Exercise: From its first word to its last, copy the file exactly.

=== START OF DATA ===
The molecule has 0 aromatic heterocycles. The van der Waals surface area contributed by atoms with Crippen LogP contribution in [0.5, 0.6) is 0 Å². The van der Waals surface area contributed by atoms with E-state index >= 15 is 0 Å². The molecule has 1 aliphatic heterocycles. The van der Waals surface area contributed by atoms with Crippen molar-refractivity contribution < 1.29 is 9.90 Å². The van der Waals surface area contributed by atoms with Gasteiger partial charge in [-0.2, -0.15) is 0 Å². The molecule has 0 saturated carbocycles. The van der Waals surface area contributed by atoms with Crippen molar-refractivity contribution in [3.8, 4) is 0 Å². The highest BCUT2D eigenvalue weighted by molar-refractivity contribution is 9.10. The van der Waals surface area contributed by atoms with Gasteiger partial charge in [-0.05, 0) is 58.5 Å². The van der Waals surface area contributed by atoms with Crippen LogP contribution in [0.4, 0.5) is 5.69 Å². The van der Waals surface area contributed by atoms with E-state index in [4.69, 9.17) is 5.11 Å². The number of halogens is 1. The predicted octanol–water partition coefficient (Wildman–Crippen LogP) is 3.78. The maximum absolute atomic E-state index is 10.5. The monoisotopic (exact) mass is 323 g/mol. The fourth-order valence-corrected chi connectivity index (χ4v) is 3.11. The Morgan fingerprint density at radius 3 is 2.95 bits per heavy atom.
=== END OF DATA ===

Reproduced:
The molecule has 0 aromatic heterocycles. The van der Waals surface area contributed by atoms with Crippen LogP contribution in [0.5, 0.6) is 0 Å². The van der Waals surface area contributed by atoms with E-state index >= 15 is 0 Å². The molecule has 1 aliphatic heterocycles. The van der Waals surface area contributed by atoms with Crippen molar-refractivity contribution < 1.29 is 9.90 Å². The van der Waals surface area contributed by atoms with Gasteiger partial charge in [-0.2, -0.15) is 0 Å². The molecule has 0 saturated carbocycles. The van der Waals surface area contributed by atoms with Crippen molar-refractivity contribution in [3.8, 4) is 0 Å². The highest BCUT2D eigenvalue weighted by molar-refractivity contribution is 9.10. The van der Waals surface area contributed by atoms with Gasteiger partial charge in [-0.05, 0) is 58.5 Å². The van der Waals surface area contributed by atoms with Crippen LogP contribution in [0.4, 0.5) is 5.69 Å². The van der Waals surface area contributed by atoms with E-state index in [4.69, 9.17) is 5.11 Å². The number of halogens is 1. The predicted octanol–water partition coefficient (Wildman–Crippen LogP) is 3.78. The maximum absolute atomic E-state index is 10.5. The monoisotopic (exact) mass is 323 g/mol. The fourth-order valence-corrected chi connectivity index (χ4v) is 3.11. The Morgan fingerprint density at radius 3 is 2.95 bits per heavy atom.